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May 21, 2024

Beginner’s Guide to Caring for Your Developer

Christy Leach

Beginner’s Guide to Caring for Your Developer

🎉 Congratulations on your acquisition of a website or other type code developer! 🎉

There are some things you need to know, to give them the best care possible.  After all, a happy developer is a productive developer!

In this article, I will cover habitat, diet and nutrition, and common health issues.  Though the tone of the topic is a bit humorous, the intent is earnest, and the subject of mental health in particular is a serious one.  As a developer myself, having worked with many, and having read content by many more, I have the experience and knowledge of how common and difficult mental illness is amongst our cohort.

Computer geeks seem to have a greater-than-usual occurrence of high intelligence paired with depression, anxiety, ADHD, autism, and other neurodivergence.  It feels like a trade-off sometimes… for example, the hyperfocus of ADHD or autism can produce an excellent mental flow-state for doing clever things with code and electronics, which can make up for the other, miserable, side of the coin.  I’m not sure I would choose the combination on purpose, but it is what it is.  Now, on to the guide!

I’m Having Enrichment Time In My Enclosure

Let’s begin with a proper habitat.  Like most creatures, developers need both comfort and mental stimulation to thrive in their environment.  A comfortable chair, perhaps an adjustable-height desk for the times when they wish to stand as they work, and, most importantly, as many large monitors as they desire.  Two or more at the very least!  A developer must have a dozen or more windows open at all times to maintain an adequate level of available references and tangential information.

Fidget toys are an essential addition to the developer’s workspace.  The neurodivergent brain can be easily distractible, and having a toy to occupy your hands helps the rest of your brain focus on what you want it to.  When I was around 10, I was often chided for playing with a toy while my parents were talking to me, until I realized that it actually helped me pay attention to what they were saying.  I explained this to them, and they seemed skeptical at first, but accepted it, thankfully!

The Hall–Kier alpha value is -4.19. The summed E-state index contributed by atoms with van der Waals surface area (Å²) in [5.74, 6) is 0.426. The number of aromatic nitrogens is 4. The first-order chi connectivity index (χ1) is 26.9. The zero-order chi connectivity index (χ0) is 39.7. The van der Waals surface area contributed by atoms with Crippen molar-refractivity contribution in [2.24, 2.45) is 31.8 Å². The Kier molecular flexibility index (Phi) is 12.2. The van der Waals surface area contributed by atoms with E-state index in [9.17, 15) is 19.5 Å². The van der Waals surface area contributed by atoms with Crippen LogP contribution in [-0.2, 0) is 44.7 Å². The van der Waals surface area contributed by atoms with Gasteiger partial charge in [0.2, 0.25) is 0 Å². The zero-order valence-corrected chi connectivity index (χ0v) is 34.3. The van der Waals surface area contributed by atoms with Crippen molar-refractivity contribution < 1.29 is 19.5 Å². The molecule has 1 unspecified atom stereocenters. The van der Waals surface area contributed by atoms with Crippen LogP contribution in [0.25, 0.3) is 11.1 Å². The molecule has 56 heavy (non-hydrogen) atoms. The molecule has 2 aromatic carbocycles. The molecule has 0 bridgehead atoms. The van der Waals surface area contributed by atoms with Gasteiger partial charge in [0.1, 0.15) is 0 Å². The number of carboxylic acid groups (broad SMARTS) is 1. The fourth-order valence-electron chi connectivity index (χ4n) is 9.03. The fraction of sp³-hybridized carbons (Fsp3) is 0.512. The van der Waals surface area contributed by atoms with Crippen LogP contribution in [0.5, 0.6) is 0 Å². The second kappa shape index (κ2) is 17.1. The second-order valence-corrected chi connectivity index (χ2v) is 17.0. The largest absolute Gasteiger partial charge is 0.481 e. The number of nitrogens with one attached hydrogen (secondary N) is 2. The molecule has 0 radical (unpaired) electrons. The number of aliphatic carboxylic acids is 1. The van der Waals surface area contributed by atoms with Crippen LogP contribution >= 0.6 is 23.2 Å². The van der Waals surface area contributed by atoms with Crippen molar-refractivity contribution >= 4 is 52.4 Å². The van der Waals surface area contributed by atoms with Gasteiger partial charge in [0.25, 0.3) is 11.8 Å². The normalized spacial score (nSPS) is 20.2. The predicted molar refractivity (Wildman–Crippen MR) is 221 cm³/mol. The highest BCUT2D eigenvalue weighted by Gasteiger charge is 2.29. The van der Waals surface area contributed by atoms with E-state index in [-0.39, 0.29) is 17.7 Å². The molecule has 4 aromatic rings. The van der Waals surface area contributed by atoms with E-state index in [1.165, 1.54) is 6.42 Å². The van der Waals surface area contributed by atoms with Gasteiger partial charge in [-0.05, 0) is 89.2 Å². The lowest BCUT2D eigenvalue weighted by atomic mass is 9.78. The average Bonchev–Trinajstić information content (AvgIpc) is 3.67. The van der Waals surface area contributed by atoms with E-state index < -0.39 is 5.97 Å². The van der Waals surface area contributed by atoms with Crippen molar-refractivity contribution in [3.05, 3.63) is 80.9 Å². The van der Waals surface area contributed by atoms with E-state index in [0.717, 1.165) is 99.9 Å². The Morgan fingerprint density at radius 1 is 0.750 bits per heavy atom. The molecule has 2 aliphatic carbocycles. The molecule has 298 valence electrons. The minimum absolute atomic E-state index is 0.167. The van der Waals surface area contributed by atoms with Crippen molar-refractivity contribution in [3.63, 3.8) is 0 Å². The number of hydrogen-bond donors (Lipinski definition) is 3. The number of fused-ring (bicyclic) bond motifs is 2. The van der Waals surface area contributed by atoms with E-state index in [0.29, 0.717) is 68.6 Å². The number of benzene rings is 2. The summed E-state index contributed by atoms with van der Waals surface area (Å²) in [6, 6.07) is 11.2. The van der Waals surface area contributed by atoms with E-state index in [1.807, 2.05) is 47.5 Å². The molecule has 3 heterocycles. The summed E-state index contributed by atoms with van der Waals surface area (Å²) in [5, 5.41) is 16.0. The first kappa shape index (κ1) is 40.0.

Music can be an excellent addition to your developer’s enclosure.  Whether it’s playing on speakers for all the devs in the room, or individually in their headphones, a solid playlist of electronic, dubstep, or high fantasy orchestral music is an excellent brain-flow motivator.

Another element of a comfortable habitat for your developers is a dim lighting setup.  While most offices are equipped with bright fluorescent or LED lights overhead, the harsh glare and sometimes audible buzzing can be distressing for most of us.  Don’t be surprised if you startle your developers by turning on the overhead lights and they hiss their displeasure like a vampire!  We aren’t vampires, of course………. Certainly not, that would be silly.

Kibble or Canned?

Diet and nutrition can be a tricky subject… developers tend to insist that they thrive on only energy drinks, pizza, and snacks, but it may be a good idea to have fresh fruits and vegetables available to them, just in case they get the urge to have a vitamin or two.  Try offering a sandwich occasionally, and make sure to have plenty of water with flavorings within reach at all times.  It’s normal for a developer to get into a groove and forget to eat or drink for hours at a time, so it’s good to have easily accessible healthy snacks and water around.

Common Health Concerns

The stereotype of nerds never going outside exists for a reason… but what you can do is provide your developers with physical exercise opportunities like mini nerf guns (with lots and lots of darts on hand), paper airplane making supplies, or large whiteboards they would be forced to stand up to use while they brainstorm and diagram their plans.

In all seriousness… mental illness is a serious issue that disproportionately affects developer type people, which can impact our happiness, our homelife and relationships, and even our ability to do our jobs.  No matter how smart we are, no matter how much we usually enjoy what we do… messed up brain chemicals and abnormal wiring can’t always be fixed with “just try harder.”  A critical consideration for taking care of your developers is the ability to take mental health sick days, being flexible where possible – in regard to strict requirements, and simple human compassion.  A well-treated developer will do their very best for you and appreciate having a fantastic place for an unusual brain like theirs to work.

It has been my personal experience, through periods of mental difficulty like this, that Creative Energy is one of those ideal places for me and other odd developers like me to work and thrive.  I am deeply grateful for the working relationship I have built with the owners and other coworkers over the years, and I’m proud to be a Jackalope.